A group of the Mister’s friends from the university judging team where there too. They stood in a huddle in the lobby for most of the reception, waiting to catch us for a photo. I was so busy hurrying back and forth, checking off the list of must-do things, that I didn’t even realize that’s what they wanted. We have pictures of the whole group at other weddings, but not at ours. I had other things to do.

Third, and worst, I feel, were an aunt and uncle who traveled from out-of-state to be there. I saw them waiting in the hall as we left for photos and, to be honest, I didn’t recognize them at first. We don’t see that branch of the family much, so I didn’t know who they were until I had passed by. I waved when they did, but I didn’t stop. I figured they would wait until we returned. After all, it was all about us.

I didn’t know they had started their 12+ hour drive in the middle of the night, arrived just in time for the ceremony and were leaving as soon as I passed them to head home. They weren’t there when we came back from taking photos. I haven’t seen them since. All I can think about when that moment passes through my mind is that they made a mind-numbing 12-hour drive through the mountains, and I didn’t even stop to acknowledge them. I don’t know that that horrible feeling will ever go away.

So I say all of that to say this to all the brides and grooms and hopefuls out there: your wedding day is not really about you.

Let me say that again.

Your wedding day is not really about you.

Sure, it’s the day you start a new life joined to your husband or wife, and it’s a huge commitment. You should put effort into making the festivities reflect who you are and who your spouse is and who you will be together. But really, when it comes down to it, you will be just as married at the end of the day as you would have been if you’d gone to the county courthouse in your pajamas.

What it’s really about is the people who love you and who have made an effort to be there and witness such a happy occasion in your life. It’s about those people who have had your wedding invitation on the refrigerator for months; those people who spent weeks making handmade gifts that you’ll probably never use, but that you appreciate anyway; it’s about the people who fill all those delicate matchstick chairs and sit in the uncomfortable sunshine to see your smiling face and hear your “I do’s.”

Because without them, you would be standing in an empty room (probably not even decorated, since I’m sure they helped with that too).

So don’t get wrapped up in the check list. Stop to take pictures with the people who are there. Make them part of the memory and let them share in your joy. They want pictures to remember the day you got married just as much as you do. Don’t take that away from them.

Thank them, not just for coming but for being a presence in your lives. Even if you don’t know all the guests from your spouse’s side of the hall – take pictures with them too. They might not be important to you, but you are important to them or else they wouldn’t be there.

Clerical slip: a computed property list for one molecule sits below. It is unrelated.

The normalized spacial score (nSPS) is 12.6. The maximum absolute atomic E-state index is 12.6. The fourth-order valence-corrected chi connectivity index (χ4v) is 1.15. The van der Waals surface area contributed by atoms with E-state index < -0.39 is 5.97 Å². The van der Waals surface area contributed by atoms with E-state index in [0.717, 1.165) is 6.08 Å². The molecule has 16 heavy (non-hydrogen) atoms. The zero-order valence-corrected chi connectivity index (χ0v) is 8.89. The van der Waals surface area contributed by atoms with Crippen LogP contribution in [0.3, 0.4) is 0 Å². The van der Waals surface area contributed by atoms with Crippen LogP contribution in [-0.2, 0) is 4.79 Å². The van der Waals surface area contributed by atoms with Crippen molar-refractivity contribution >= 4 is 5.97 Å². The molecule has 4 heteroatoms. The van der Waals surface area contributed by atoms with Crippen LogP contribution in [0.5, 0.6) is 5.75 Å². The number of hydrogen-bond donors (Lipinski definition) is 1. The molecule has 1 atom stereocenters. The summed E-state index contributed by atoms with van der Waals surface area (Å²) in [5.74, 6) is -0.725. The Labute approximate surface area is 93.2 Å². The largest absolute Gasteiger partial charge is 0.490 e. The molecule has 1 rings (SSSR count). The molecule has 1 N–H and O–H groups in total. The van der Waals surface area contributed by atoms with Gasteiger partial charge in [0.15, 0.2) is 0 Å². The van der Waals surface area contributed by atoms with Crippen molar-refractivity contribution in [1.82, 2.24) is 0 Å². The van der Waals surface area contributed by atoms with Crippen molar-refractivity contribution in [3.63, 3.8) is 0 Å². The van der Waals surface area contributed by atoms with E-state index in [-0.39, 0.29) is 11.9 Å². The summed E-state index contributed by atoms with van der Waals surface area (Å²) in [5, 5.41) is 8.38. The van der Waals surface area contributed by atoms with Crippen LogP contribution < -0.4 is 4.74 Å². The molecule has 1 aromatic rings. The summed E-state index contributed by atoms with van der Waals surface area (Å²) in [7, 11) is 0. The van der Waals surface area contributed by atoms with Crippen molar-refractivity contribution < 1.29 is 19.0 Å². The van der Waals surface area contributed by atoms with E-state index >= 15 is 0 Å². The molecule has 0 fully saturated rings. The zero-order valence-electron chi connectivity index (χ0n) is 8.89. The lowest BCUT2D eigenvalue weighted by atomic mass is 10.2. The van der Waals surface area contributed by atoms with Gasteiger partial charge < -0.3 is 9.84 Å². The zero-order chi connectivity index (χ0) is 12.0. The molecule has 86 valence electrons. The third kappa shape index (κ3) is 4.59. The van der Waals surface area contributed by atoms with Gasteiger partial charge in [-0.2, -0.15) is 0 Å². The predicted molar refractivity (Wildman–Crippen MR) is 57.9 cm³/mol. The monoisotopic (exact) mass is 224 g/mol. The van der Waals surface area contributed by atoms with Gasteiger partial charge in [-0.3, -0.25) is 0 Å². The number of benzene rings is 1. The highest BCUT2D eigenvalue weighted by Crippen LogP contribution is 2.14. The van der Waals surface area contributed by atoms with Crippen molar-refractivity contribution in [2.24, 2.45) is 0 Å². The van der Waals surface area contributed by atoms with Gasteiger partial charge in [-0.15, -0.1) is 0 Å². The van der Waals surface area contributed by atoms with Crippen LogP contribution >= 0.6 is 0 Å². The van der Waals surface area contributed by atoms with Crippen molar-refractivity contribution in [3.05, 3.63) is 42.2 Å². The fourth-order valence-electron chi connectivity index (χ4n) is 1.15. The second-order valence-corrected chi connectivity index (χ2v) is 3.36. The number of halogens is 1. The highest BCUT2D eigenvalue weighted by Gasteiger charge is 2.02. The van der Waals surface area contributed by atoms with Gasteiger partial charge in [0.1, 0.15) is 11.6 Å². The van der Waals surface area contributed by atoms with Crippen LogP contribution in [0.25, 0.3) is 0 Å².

If you look through your guestbook years down the road and didn’t even know most of those people were there, you did something wrong.

But if the cake cutting was a little off schedule, and maybe you didn’t throw the garter or blow the bubbles, but you have an album full of photos with the people who loved you most on the happiest day of your life, that is something you won’t ever regret.

Our Soundtrack – A letter to singles everywhere

I was flipping through the CD collection in my car over the weekend, and I came across a disc I had forgotten exists.

“Our Soundtrack.”

I put this mix together while in an old relationship and had forgotten it was still in the case with the others. Popping it into the player, I recognized some of the songs because they are still popular today, while others I’m completely rediscovering. I’m sure I painstakingly assembled this collection with an exact reason for each track selected. I’m sure it took me days, maybe even weeks, to decide on the final list. But to tell you the truth… I don’t remember what those reasons were.

There are only two songs of the 14 that I can relate to a specific event in that relationship, but the others are just music.

When I made that CD I was either 16 or 17, chasing a guy that I had to beg to love me at every step. Don’t get me wrong, we were wonderful friends and I cherish the many good times we had together, but I was also convinced beyond a shadow of a doubt that I was going to spend my life with him (if only I could make him see that).

Over the two+ years that I tried to make that relationship work, I had so many adults smile their all-knowing smiles and tell me that I was too young to possibly have any idea what love was. They all told me that when I got older I would look back and realize that my childish infatuation wasn’t love at all. Well, I’m older now, and I still have to disagree. I hate when the older generation tells the younger that it doesn’t know what love is, and I hope I never laugh at my children and say those same things. I believe, even now, that I was in love at the time. I was in love with all the heart that I had at 17. It wasn’t reciprocated, and it wasn’t meant to be, but that doesn’t mean it wasn’t real on my end.